Thursday, April 27, 2017

The Church: Who Needs It?

“Now you are the body of Christ, and each one of you is a part of it.”
– 1 Corinthians 12:27

Perhaps when you were a child, church attendance wasn’t optional in your family. I don’t know about you, but I didn’t dare ask my parents, “Could I just stay home today?” I was taught from a very young age that Sunday is “the Lord’s Day” (the Christian equivalent of the Jewish Sabbath Day). So, when we skip church, we are disobeying the Fourth Commandment: “Remember the Sabbath Day by keeping it holy.”

Well, that perspective seems long gone. Gone are the days when the overwhelming majority of Americans were convinced that Christianity and weekly church attendance are inseparable; you can’t have one without the other. In today’s busy world, most Christians view church attendance as optional, and far too often other weekend options (i.e., sports, parties, overtime and rest) take precedence. We are now at a point when some atheists have much better church attendance than Christians. 

In recent years, thousands of atheists across America have discovered something that many Christians have forgotten: attending church is vitally important and even…fun. Over the past five years, atheist churches (usually called “gatherings”) have popped up all over Great Britain and the U.S. And these gatherings are filled with inspirational teaching, singing and loving fellowship.  Sound familiar? It’s quite a paradox: Atheist communities love the church but don’t like God or Jesus. Conversely, many Christians love God and Jesus but don’t like the church.

Could it be that atheists have discovered something that many Christians have long forgotten? I think so. They have discovered that their own stripped-down version of the church is far superior to isolation. Even without Christ, their gatherings meet a need for fellowship and give them a sense of belonging. How much more so is this the case when Christians meet? Without Christ, atheistic churches bring some value to their members. But with Christ, Christian churches bring infinite value to their members.

There are three key metaphors used for Christ’s Church in the New Testament—metaphors that help us grasp how very important the church is. First, the Church is the Body of Christ. In both Romans 12 and 1 Corinthians 12, the Apostle Paul likens the church to a human body. Just as a body is made up of many parts that each serve a specific purpose, so too the Church has many members—each having an important role to fill. The truth is: The Church can exist without you, but it will be the less for it. And you can exist without the Church, but you will be the less for it. Just as an index finger or big toe is severely handicapped on its own, so too is a Christian spiritually handicapped when he isolates himself from the Body of Christ.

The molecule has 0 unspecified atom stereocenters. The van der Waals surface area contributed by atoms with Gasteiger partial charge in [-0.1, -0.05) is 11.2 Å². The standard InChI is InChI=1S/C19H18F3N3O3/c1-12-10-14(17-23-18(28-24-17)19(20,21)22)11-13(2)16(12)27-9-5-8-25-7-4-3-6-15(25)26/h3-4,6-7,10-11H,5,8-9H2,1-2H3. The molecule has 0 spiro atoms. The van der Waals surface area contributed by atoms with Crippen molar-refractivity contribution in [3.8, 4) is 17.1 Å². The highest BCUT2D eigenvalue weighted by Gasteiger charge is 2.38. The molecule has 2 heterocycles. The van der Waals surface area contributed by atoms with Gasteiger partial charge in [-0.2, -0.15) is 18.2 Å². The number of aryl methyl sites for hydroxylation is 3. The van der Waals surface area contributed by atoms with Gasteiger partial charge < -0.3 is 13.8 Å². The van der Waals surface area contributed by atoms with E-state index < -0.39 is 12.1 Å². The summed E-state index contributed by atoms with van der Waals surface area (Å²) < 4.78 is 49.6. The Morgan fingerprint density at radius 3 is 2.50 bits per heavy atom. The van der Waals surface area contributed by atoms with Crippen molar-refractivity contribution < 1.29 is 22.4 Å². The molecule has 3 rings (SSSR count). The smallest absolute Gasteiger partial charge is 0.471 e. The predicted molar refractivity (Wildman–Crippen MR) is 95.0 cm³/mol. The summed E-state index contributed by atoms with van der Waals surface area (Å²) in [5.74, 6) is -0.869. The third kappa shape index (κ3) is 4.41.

Second, the Church is the Family of God. In 1 Peter 2:17, we are instructed to “love the brotherhood of believers.” Christians call each other “brothers and sisters” because, at the point of conversion, each of us is adopted into God’s family. God becomes our true Father, and we become a cherished member of His household. But as in any family, there is occasional sibling rivalry in the Church. These times of quarreling may be uncomfortable and a bit unnerving, but they should never lead us to abandon our brothers and sisters. Many Christians turn on a dime to lock arms with their blood relatives in times of need. How much more should we be quick to lock arms with our Christian brothers and sisters whose adoptions have been secured by the precious blood of Christ?

Third, the Church is the Bride of Christ. In Revelation 21, the Church is called Christ’s bride. Although this statement is true: “Jesus died on the cross for my sins,” it is more accurate to say, “Jesus died on the cross for the Church’s sins.” He spilled his blood so that his bride (all Christians together) could be washed clean and become the pure, undefiled bride of Christ. This powerful metaphor emphasizes Christ’s great love for the Church. To put it simply: Jesus adores his Church…warts, scars, body odor and all. No one knows the Church’s hang-ups and shortcomings better than Jesus. If anyone ever had a legitimate reason for abandoning the Church it would be Jesus. But he never has and never will leave the Church. Why not? Because he loves it as his bride. He is committed to it for better and for worse, for richer and for poorer, in sickness and in health. In the same way, he calls every Christian to love and stay committed to His Church till death do us part.

Time will tell how long atheistic assemblies will survive. Regardless, the Church of Jesus Christ is the hope of the world, because the Church of Jesus Christ has the most important building block of any life-changing church: Christ himself. Every church has problems. No church is perfect. (If you find a perfect church, please don’t join it, because then it won’t be perfect anymore.) The Church is the glorious Body of Christ, the Family of God and the Bride of Christ. The Church needs you, and you need the Church. Even atheists are realizing this fact.  

Dane Davis is the Lead Pastor of First Christian Church in Victorville. For more information,
visit  and join us for worship Sundays at 10 am.

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